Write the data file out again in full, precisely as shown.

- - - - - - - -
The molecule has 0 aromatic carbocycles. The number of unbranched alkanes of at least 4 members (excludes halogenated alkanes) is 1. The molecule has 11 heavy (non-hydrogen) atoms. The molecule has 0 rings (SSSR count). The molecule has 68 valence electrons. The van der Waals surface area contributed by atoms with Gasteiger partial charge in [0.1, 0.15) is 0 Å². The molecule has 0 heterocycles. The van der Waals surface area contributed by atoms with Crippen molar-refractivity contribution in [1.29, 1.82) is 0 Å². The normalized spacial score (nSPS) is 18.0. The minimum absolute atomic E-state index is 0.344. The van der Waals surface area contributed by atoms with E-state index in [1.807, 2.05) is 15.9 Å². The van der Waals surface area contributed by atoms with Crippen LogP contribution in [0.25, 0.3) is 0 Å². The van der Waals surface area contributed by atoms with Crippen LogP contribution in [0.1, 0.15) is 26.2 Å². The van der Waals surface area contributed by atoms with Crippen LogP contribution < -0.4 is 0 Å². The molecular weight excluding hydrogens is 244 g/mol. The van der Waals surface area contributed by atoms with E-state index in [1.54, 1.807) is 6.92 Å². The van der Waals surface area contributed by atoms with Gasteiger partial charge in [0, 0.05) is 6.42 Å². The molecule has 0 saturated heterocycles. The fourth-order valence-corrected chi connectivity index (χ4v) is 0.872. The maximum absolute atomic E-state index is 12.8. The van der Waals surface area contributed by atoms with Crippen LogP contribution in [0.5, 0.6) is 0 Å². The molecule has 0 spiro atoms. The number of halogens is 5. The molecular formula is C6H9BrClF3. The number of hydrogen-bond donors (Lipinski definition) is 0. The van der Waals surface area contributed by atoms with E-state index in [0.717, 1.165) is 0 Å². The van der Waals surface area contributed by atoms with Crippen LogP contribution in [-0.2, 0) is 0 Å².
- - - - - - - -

The molecule has 0 aromatic carbocycles. The number of unbranched alkanes of at least 4 members (excludes halogenated alkanes) is 1. The molecule has 11 heavy (non-hydrogen) atoms. The molecule has 0 rings (SSSR count). The molecule has 68 valence electrons. The van der Waals surface area contributed by atoms with Gasteiger partial charge in [0.1, 0.15) is 0 Å². The molecule has 0 heterocycles. The van der Waals surface area contributed by atoms with Crippen molar-refractivity contribution in [1.29, 1.82) is 0 Å². The normalized spacial score (nSPS) is 18.0. The minimum absolute atomic E-state index is 0.344. The van der Waals surface area contributed by atoms with E-state index in [1.807, 2.05) is 15.9 Å². The van der Waals surface area contributed by atoms with Crippen LogP contribution in [0.25, 0.3) is 0 Å². The van der Waals surface area contributed by atoms with Crippen LogP contribution in [0.1, 0.15) is 26.2 Å². The van der Waals surface area contributed by atoms with Crippen LogP contribution < -0.4 is 0 Å². The molecular weight excluding hydrogens is 244 g/mol. The van der Waals surface area contributed by atoms with E-state index in [1.54, 1.807) is 6.92 Å². The van der Waals surface area contributed by atoms with Gasteiger partial charge in [0, 0.05) is 6.42 Å². The molecule has 0 saturated heterocycles. The fourth-order valence-corrected chi connectivity index (χ4v) is 0.872. The maximum absolute atomic E-state index is 12.8. The van der Waals surface area contributed by atoms with Crippen LogP contribution in [0.5, 0.6) is 0 Å². The molecule has 0 spiro atoms. The number of halogens is 5. The molecular formula is C6H9BrClF3. The number of hydrogen-bond donors (Lipinski definition) is 0. The van der Waals surface area contributed by atoms with E-state index in [0.717, 1.165) is 0 Å². The van der Waals surface area contributed by atoms with Crippen LogP contribution in [-0.2, 0) is 0 Å².